Myers earned a master’s degree in international affairs from MTSU in 2022 after graduating from Troy University in 1986 with a major in journalism and minors in French and history, then embarked on a two decade-plus career as a reporter and editor for newspapers in Florida and Alabama, covering local, state and federal government, the criminal justice system, education, sports and more.
Myers was a staff reporter at the Pensacola News Journal from 1989 to 1995 with coverage that included local news, politics, history, economic development, sports and education. It was at the PNJ that he says he investigated and debunked the infamous Gulf Breeze UFO case, at one point interviewing a couple who discovered a model UFO in the attic of Walters’ former residence as well as a witness who described how he helped Walters fake the Polaroid photos.
Myers even wrote his own book on the subject, titled “War of the Words,” that is available on Amazon. A link to that book that one of the editors of “The Reliability of UFO Witness Testimony” discovered on the academia.edu site led them to Myers and to soliciting his contribution.
Myers says one of the concepts he studied at MTSU while earning his master’s, called social identity theory, helped him develop the idea for his chapter contribution to the UFO book. The theory basically posits that individuals get a portion of their identity from membership in a relevant social group, which leads to an in-group, out-group dynamic — in the Gulf Breeze case, making UFO believers the in-group and skeptics the out-group.
Myers says the UFO book editors wanted him to present both sides of the sightings’ dynamic within the community — Walters and his die-hard believers, including prominent citizens in the community, versus other prominent community members, such as the mayor and police chief who were very skeptical — along with Myers himself, whose skepticism continues to this day.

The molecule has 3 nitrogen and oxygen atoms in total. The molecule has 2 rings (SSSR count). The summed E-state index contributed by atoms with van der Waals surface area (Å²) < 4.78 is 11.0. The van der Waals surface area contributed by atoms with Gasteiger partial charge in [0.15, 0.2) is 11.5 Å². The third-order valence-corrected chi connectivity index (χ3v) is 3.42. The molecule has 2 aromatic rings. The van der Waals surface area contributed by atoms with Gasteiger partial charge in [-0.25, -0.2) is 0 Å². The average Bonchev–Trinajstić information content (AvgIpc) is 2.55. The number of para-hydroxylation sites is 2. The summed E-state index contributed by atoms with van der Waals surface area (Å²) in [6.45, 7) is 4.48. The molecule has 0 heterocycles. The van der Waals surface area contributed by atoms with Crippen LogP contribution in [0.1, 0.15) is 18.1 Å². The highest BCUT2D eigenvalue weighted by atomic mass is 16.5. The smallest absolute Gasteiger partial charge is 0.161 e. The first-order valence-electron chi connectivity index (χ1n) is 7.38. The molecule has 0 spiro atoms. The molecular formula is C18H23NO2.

“Back then the technology was very shaky and yet he (Walters) was able to pull this off. Today you have Photoshop, you’ve got CGI (computer-generated imagery). Now you’ve got AI (artificial intelligence). I don’t believe anything I see on YouTube or social media or anything right now,” he chuckles. “I’m even more skeptical now because … even drones, think about drones. You’ve got these advanced drones and people can fly formation drones and all this stuff. So I’m even more skeptical now.”
Myers says writing the chapter, roughly a three-month process, brought back a lot of good memories from his newspaper days. He says he’s even used the Gulf Breeze coverage as a part of journalism courses he’s taught previously on campus as a good example of public service and investigative journalism “and how to follow a trail.”
So does Myers believe in UFOs?
“If you mean literally unidentified flying objects, of course. You know, I can’t identify everything I see. I come from a Christian worldview, so I believe in the supernatural. That’s the basis of the Christian faith, is the supernatural. But I don’t believe that God’s particular plan for us here on Earth involves life on other planets. I think his plan for us is different.”
Myers has worked in MTSU’s ITD since 2016, writing about technology in higher education. In 2019 he completed a Russian language course. From fall 2019 to December 2022 he studied for the master’s degree in international affairs, completing a practicum in summer 2022 that involved helping start a Christian NGO called Kingdom Bridges that worked with churches in Moldova and Ukraine to help those affected by war.
— Jimmy Hart (Jimmy.Hart@mtsu.edu)